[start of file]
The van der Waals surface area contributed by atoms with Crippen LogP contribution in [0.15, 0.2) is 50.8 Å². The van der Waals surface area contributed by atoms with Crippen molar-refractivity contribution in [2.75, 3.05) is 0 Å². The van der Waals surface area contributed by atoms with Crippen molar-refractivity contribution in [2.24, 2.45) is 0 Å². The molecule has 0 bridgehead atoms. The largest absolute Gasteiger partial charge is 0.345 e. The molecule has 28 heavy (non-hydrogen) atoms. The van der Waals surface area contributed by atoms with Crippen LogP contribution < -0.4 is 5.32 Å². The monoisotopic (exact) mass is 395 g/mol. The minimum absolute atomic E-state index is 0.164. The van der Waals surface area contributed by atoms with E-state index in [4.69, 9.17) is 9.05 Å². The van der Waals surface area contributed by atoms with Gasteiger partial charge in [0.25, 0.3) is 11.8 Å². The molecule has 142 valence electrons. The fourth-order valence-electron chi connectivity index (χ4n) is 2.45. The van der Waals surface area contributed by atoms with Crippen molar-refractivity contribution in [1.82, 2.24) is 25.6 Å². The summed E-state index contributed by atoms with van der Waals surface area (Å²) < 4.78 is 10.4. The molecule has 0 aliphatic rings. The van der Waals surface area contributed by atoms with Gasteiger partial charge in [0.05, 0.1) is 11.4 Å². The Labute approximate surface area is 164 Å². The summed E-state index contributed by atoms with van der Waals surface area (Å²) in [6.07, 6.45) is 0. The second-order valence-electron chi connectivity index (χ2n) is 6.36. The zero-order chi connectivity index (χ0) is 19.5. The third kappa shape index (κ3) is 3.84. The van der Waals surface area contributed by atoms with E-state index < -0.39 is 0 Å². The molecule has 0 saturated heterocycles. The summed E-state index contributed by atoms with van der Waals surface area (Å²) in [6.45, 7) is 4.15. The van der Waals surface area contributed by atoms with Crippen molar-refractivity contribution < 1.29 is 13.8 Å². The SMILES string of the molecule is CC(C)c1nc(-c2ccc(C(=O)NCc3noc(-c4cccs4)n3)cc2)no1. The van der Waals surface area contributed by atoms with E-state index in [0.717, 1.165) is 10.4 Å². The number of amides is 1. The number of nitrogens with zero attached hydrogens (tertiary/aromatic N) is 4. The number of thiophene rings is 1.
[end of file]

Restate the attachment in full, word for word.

The van der Waals surface area contributed by atoms with Crippen LogP contribution in [0.15, 0.2) is 50.8 Å². The van der Waals surface area contributed by atoms with Crippen molar-refractivity contribution in [2.75, 3.05) is 0 Å². The van der Waals surface area contributed by atoms with Crippen molar-refractivity contribution in [2.24, 2.45) is 0 Å². The molecule has 0 bridgehead atoms. The largest absolute Gasteiger partial charge is 0.345 e. The molecule has 28 heavy (non-hydrogen) atoms. The van der Waals surface area contributed by atoms with Crippen LogP contribution < -0.4 is 5.32 Å². The monoisotopic (exact) mass is 395 g/mol. The minimum absolute atomic E-state index is 0.164. The van der Waals surface area contributed by atoms with E-state index in [4.69, 9.17) is 9.05 Å². The van der Waals surface area contributed by atoms with Gasteiger partial charge in [0.25, 0.3) is 11.8 Å². The molecule has 142 valence electrons. The fourth-order valence-electron chi connectivity index (χ4n) is 2.45. The van der Waals surface area contributed by atoms with Crippen molar-refractivity contribution in [1.82, 2.24) is 25.6 Å². The summed E-state index contributed by atoms with van der Waals surface area (Å²) < 4.78 is 10.4. The molecule has 0 aliphatic rings. The van der Waals surface area contributed by atoms with Gasteiger partial charge in [0.05, 0.1) is 11.4 Å². The Labute approximate surface area is 164 Å². The summed E-state index contributed by atoms with van der Waals surface area (Å²) in [6.07, 6.45) is 0. The second-order valence-electron chi connectivity index (χ2n) is 6.36. The zero-order chi connectivity index (χ0) is 19.5. The third kappa shape index (κ3) is 3.84. The van der Waals surface area contributed by atoms with E-state index < -0.39 is 0 Å². The molecule has 0 saturated heterocycles. The summed E-state index contributed by atoms with van der Waals surface area (Å²) in [6.45, 7) is 4.15. The van der Waals surface area contributed by atoms with Crippen molar-refractivity contribution < 1.29 is 13.8 Å². The SMILES string of the molecule is CC(C)c1nc(-c2ccc(C(=O)NCc3noc(-c4cccs4)n3)cc2)no1. The van der Waals surface area contributed by atoms with E-state index in [0.717, 1.165) is 10.4 Å². The number of amides is 1. The number of nitrogens with zero attached hydrogens (tertiary/aromatic N) is 4. The number of thiophene rings is 1.